Loose Leveraged Lending Is Storing Up Economic Trouble, BIS Says
(Bloomberg) -- One of the world’s senior financial regulators is sounding the alarm about surging high-risk lending.
The Bank for International Settlements warned that likely distress among indebted borrowers may spread into the wider economy as central banks raise interest rates. It’s not just the total debt, but the fact that investors seem less and less concerned about protecting themselves against losses, the BIS said.
The total of leveraged loans and high-yield bonds outstanding in Europe and the U.S. has doubled to about $2.65 trillion since the financial crisis, according to the Basel, Switzerland-based BIS, known as the central bank for central banks. While high-yield bonds still account for more than half the tally, growth in lending to risky companies has outpaced sales of those securities, and leveraged loans now account for almost 45 percent of the market.
Distress among indebted borrowers “may affect not only investors holding these loans, but also the broader economy,” economist Tirupam Goel wrote in the BIS’s Quarterly Report.
Goel warned that investors may be getting complacent about falling default rates, which are likely to drop to 2 percent on a global basis by year-end, down from 2.8 percent in August, according to Moody’s Investors Service.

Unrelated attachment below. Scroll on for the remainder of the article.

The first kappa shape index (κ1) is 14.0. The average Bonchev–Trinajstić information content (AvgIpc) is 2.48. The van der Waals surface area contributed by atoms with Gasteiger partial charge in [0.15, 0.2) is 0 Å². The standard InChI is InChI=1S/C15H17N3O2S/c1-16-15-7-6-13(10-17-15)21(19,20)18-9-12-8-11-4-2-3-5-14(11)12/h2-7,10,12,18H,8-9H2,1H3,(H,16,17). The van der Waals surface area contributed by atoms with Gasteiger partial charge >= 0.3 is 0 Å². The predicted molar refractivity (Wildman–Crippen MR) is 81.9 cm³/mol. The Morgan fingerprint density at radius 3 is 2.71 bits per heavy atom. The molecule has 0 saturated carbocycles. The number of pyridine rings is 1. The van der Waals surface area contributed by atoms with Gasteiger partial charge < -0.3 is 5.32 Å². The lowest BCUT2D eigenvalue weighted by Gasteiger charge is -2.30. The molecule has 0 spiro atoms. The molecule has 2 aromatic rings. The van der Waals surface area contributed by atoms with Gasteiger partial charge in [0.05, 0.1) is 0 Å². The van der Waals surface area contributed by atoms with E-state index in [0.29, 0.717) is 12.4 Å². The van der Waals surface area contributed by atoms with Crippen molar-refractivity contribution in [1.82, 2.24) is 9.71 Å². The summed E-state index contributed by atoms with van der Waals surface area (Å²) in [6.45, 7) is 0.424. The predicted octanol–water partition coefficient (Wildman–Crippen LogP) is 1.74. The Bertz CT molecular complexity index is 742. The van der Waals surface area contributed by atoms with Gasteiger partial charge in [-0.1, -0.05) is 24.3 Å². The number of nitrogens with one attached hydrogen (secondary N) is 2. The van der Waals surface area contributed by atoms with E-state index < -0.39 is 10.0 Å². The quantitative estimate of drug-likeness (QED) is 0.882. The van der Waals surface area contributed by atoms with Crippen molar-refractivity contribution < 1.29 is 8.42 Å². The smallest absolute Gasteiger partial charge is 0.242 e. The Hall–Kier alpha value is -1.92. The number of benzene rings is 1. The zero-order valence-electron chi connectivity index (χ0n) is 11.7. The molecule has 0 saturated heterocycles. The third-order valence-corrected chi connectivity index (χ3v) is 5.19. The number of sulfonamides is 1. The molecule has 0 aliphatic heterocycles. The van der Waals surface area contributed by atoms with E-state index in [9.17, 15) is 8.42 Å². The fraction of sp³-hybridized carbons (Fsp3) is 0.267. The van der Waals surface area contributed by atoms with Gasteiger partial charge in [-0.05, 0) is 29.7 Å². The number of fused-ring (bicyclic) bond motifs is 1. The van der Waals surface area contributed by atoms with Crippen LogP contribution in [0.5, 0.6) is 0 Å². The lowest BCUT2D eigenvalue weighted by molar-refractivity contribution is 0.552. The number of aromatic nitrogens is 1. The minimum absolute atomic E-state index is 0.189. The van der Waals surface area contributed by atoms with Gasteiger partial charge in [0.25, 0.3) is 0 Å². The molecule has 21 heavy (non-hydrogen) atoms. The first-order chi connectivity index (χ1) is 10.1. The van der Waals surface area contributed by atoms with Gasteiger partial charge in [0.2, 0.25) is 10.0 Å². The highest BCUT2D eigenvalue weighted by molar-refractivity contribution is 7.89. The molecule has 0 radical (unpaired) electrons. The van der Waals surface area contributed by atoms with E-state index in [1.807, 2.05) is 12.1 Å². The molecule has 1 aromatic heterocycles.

Still more concerning is the trend toward so-called covenant-lite lending, which has seen investors waive protections in the hunt for extra yield. In the high-yield market, one recent example is the Blackstone Group LP-led $20 billion purchase of a majority stake in Thomson Reuters Corp.’s financial terminal business. Even if the company is in default, it can pay dividends or buy back stock, via a so-called mutation to the restricted payments covenant in some of the debt backing the deal.
Almost 80 percent of newly issued loans are now covenant lite, compared with less than 25 percent in 2006 and 2007, according to Moody’s. The credit-rating company tracks covenant strength with an index where higher points indicate weaker borrower protection -- and that measure is at a record.
“When there’s tons of liquidity, lenders don’t value covenants and they’re willing to lend at very high leverage values,” said Douglas Diamond, a finance professor at the University of Chicago Booth School of Business. “If you get a negative shock after that, you’ve now got a very vulnerable sector. The crisis won’t happen tomorrow but the vulnerability is there.”
The BIS report identified other concerns, including the prospect of fire sales by loan funds if ratings downgrades push some of their investments into junk. Diamond said there’s potential for such leveraged mutual funds to cause havoc.
“The borrowing that they do is usually from a bank,” he said in an interview. “They buy a loan from a bank, they borrow money from the bank to buy the loan from the bank -- not necessarily the same bank. So the risk would ultimately get back to bank balance sheets.”
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